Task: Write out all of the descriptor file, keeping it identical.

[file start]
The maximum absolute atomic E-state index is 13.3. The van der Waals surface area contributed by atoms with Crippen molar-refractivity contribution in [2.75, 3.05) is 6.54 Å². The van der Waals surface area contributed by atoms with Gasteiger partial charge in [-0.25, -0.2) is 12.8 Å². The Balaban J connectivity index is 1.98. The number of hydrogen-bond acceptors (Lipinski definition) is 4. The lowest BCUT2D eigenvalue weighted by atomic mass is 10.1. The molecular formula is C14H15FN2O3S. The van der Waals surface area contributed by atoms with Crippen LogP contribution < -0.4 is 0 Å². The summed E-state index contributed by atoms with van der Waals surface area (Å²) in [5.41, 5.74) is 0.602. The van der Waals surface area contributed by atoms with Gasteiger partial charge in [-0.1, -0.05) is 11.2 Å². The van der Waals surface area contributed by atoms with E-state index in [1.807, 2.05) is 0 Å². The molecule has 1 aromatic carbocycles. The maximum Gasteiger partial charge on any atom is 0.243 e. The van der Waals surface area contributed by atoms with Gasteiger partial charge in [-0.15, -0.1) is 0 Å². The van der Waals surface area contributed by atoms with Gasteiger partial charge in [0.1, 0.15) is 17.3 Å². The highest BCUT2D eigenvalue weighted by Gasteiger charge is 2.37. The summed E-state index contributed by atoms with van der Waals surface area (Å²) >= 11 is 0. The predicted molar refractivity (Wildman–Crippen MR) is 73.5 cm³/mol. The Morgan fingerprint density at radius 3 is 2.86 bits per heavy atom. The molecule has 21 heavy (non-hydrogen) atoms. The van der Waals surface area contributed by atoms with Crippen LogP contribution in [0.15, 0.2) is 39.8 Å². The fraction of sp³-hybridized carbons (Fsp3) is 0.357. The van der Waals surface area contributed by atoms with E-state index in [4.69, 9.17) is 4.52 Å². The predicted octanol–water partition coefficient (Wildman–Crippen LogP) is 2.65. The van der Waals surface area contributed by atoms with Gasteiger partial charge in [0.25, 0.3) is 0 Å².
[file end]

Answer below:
The maximum absolute atomic E-state index is 13.3. The van der Waals surface area contributed by atoms with Crippen molar-refractivity contribution in [2.75, 3.05) is 6.54 Å². The van der Waals surface area contributed by atoms with Gasteiger partial charge in [-0.25, -0.2) is 12.8 Å². The Balaban J connectivity index is 1.98. The number of hydrogen-bond acceptors (Lipinski definition) is 4. The lowest BCUT2D eigenvalue weighted by atomic mass is 10.1. The molecular formula is C14H15FN2O3S. The van der Waals surface area contributed by atoms with Crippen LogP contribution < -0.4 is 0 Å². The summed E-state index contributed by atoms with van der Waals surface area (Å²) in [5.41, 5.74) is 0.602. The van der Waals surface area contributed by atoms with Gasteiger partial charge in [-0.1, -0.05) is 11.2 Å². The van der Waals surface area contributed by atoms with E-state index in [1.807, 2.05) is 0 Å². The molecule has 1 aromatic carbocycles. The maximum Gasteiger partial charge on any atom is 0.243 e. The van der Waals surface area contributed by atoms with Gasteiger partial charge in [-0.15, -0.1) is 0 Å². The van der Waals surface area contributed by atoms with Gasteiger partial charge in [0.1, 0.15) is 17.3 Å². The highest BCUT2D eigenvalue weighted by Gasteiger charge is 2.37. The summed E-state index contributed by atoms with van der Waals surface area (Å²) >= 11 is 0. The predicted molar refractivity (Wildman–Crippen MR) is 73.5 cm³/mol. The Morgan fingerprint density at radius 3 is 2.86 bits per heavy atom. The molecule has 21 heavy (non-hydrogen) atoms. The van der Waals surface area contributed by atoms with Crippen LogP contribution in [0.15, 0.2) is 39.8 Å². The fraction of sp³-hybridized carbons (Fsp3) is 0.357. The van der Waals surface area contributed by atoms with E-state index in [4.69, 9.17) is 4.52 Å². The predicted octanol–water partition coefficient (Wildman–Crippen LogP) is 2.65. The van der Waals surface area contributed by atoms with Gasteiger partial charge in [0.25, 0.3) is 0 Å².